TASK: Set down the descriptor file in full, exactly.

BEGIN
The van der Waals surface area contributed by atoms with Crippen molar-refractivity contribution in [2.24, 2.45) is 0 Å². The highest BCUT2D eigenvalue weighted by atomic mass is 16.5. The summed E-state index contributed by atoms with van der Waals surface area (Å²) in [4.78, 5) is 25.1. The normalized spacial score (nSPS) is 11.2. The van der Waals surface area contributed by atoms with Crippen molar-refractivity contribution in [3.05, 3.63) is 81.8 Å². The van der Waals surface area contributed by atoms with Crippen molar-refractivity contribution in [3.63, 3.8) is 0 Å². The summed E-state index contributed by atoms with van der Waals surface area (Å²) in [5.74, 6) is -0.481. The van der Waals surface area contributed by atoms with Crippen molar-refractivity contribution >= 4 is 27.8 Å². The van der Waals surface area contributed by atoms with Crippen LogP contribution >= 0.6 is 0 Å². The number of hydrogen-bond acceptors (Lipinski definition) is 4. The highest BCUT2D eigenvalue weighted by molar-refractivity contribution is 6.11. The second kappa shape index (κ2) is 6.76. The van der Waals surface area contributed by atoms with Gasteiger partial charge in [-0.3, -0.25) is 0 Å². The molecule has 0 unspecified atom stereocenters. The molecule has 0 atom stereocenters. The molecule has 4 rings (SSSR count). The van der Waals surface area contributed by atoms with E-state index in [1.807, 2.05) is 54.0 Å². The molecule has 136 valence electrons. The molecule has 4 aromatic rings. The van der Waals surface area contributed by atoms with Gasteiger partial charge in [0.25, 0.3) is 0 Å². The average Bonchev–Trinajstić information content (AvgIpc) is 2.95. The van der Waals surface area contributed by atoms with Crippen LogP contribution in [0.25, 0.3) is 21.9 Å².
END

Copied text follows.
The van der Waals surface area contributed by atoms with Crippen molar-refractivity contribution in [2.24, 2.45) is 0 Å². The highest BCUT2D eigenvalue weighted by atomic mass is 16.5. The summed E-state index contributed by atoms with van der Waals surface area (Å²) in [4.78, 5) is 25.1. The normalized spacial score (nSPS) is 11.2. The van der Waals surface area contributed by atoms with Crippen molar-refractivity contribution in [3.05, 3.63) is 81.8 Å². The van der Waals surface area contributed by atoms with Crippen molar-refractivity contribution in [3.63, 3.8) is 0 Å². The summed E-state index contributed by atoms with van der Waals surface area (Å²) in [5.74, 6) is -0.481. The van der Waals surface area contributed by atoms with Crippen molar-refractivity contribution >= 4 is 27.8 Å². The van der Waals surface area contributed by atoms with Crippen LogP contribution >= 0.6 is 0 Å². The number of hydrogen-bond acceptors (Lipinski definition) is 4. The highest BCUT2D eigenvalue weighted by molar-refractivity contribution is 6.11. The second kappa shape index (κ2) is 6.76. The van der Waals surface area contributed by atoms with Gasteiger partial charge in [-0.3, -0.25) is 0 Å². The molecule has 0 unspecified atom stereocenters. The molecule has 0 atom stereocenters. The molecule has 4 rings (SSSR count). The van der Waals surface area contributed by atoms with E-state index in [1.807, 2.05) is 54.0 Å². The molecule has 136 valence electrons. The molecule has 4 aromatic rings. The van der Waals surface area contributed by atoms with Gasteiger partial charge in [0.25, 0.3) is 0 Å². The average Bonchev–Trinajstić information content (AvgIpc) is 2.95. The van der Waals surface area contributed by atoms with Crippen LogP contribution in [0.25, 0.3) is 21.9 Å².